buzzcocks mcr by big cliveBuzzcocks/PINS  Manchester Ritz: Live Review

 Manchester Ritz Live Review

Oct 2017

Live Review

photos : Alex Staszko and Andrew Twambley

Pete Shelley once sang ‘nostalgia for an age yet to come’ and his wry smile as he thunders through yet another set of Buzzcocks eternal buzzsaw pop jukebox shows that he still understands the pop art dichotomy. The most curious and yet the most brilliant of bands, Buzzcocks started everything in our culture. They took punk from London and away from the clutches of the scheming managers and gave it to the world, they write three stunning albums of inventive guitar thrills that expanded the template in all directions, they invented indie, they gave us the modern notion of DIY and they were the spark that started the Manchester scene

In 2017 they are a roving jukebox delivering those perfect hits from that time with an occasional new song to remind us that they ever lost their creative edge. They seem to tour endlessly playing out their own personal theatre on stages with Steve Diggle still the high decibel epitome of sweat-shod rock n roll strutting the stage with his gruff melodic rushes and the heartfelt joy of a man who is still in love with rock n roll and, Pete Shelley the art-punk poet with his sugar-sweet voice and heartbreak songs and the rhythm section holding it all down with both drums and bass always a very key part to Buzzcocks.

Every song is a rush of energy and of perfect melody, every one a moment in time, a reminder of that triumphant procession of perfect singles that are perhaps the most perfect machine gun of seven-inch guitar invention of the period. Boredom still opens the set with is zagging riff and perfect snark lyric, Orgasm Addict is still the perfect bedsit anthem and is framed tonight by a screen projecting 16 artful takes on Linder’s classic sleeve – the iconic piece of punk rock art. I Don’t Mind, What Do I Get – these songs are now national treasures as they flail away in the decibel wind tunnel that sometimes loses those wonderful subtleties that made them so perfect. Autonomy is a rhythmic monster, Harmony In My head is a great piece of Diggle vulnerability and perfect riffing and Ever Fallen In love is one of the greatest melodies in guitar pop history.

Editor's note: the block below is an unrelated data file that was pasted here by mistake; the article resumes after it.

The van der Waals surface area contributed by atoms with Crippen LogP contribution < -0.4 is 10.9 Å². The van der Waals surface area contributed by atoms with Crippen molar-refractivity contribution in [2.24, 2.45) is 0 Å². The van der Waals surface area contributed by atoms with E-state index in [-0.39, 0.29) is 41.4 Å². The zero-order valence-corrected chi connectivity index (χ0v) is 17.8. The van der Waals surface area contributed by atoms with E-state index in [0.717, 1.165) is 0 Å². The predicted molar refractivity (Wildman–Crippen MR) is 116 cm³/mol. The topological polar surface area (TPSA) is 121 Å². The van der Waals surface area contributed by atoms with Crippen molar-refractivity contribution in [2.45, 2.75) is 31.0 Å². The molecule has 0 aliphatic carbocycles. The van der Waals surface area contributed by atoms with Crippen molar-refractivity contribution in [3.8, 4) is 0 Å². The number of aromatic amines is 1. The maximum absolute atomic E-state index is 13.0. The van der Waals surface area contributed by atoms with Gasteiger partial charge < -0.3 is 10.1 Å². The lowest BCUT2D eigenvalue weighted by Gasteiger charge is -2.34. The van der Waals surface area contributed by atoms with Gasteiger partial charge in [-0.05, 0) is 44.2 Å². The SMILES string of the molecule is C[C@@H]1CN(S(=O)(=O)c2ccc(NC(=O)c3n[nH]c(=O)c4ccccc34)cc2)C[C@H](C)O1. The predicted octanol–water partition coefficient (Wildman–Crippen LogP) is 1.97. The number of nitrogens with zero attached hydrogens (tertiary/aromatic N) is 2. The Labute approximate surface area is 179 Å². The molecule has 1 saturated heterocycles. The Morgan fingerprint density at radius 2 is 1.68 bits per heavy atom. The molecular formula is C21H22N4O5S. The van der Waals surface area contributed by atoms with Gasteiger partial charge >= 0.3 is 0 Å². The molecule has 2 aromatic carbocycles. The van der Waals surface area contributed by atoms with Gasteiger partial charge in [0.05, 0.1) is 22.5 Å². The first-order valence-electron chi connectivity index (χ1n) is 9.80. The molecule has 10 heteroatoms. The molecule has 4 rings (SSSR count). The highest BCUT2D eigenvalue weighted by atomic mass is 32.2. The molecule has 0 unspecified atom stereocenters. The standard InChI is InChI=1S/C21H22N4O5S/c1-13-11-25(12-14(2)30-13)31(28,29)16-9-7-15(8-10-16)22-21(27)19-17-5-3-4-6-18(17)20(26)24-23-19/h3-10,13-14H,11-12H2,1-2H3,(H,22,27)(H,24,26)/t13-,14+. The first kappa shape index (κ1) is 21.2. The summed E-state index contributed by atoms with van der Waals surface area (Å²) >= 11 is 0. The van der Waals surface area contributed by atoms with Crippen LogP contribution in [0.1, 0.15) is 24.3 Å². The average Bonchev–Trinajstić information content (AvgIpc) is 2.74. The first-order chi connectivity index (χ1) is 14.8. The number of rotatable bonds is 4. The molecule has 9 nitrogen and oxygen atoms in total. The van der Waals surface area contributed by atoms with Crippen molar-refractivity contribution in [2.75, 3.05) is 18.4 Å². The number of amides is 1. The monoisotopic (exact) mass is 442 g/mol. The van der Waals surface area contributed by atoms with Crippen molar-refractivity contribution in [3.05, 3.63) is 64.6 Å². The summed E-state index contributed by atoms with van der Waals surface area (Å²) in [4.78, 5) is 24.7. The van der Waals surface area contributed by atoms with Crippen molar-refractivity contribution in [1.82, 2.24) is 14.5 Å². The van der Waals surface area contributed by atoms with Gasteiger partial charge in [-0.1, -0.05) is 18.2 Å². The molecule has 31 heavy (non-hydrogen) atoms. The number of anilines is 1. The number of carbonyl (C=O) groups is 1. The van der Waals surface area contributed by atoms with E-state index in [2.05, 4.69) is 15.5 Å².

Buzzcocks are an exercise of just what can be done with guitar/bass and drums

Supporting tonight, PINS have morphed again into new terrain. Stripping away from the guitar-driven … they have added an electronic pulse to their sound that crosses their melodic wit with a sometimes nod to Suicide and a 21st-century twist of dirty disco and post-punk pulses. It’s a brave move and one that is paying creative dividends with more space for their vocal interplay, leaving the strong vocals of Faye,  out front and not lost in the guitar skree that was key to their sound before. they still retain that strident melodic force of The Breeders and Sleater Kinney and that generation of American bands but have somehow found their own space to do it in and are perched agonizingly close to the final breakthrough that so many in their hometown of Manchester have been willing them towards for so long.


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Award winning journalist and boss of Louder Than War. In a 30 year music writing career, John was the first to write about bands such as Stone Roses and Nirvana and has several best selling music books to his name. He constantly tours the world with Goldblade and the Membranes playing gigs or doing spoken word and speaking at music conferences.


  1. Seems vaguely surreal that the band that put the Pistols on stage at the Free Trade Hall and unwittingly invented 1980s counterculture are still touring. Had the pleasure to see them in 2008 to an only vaguely interested festival crowd. It was almost sad to see them follow John Shuttleworth a pony in search of a trick if ever I saw one.


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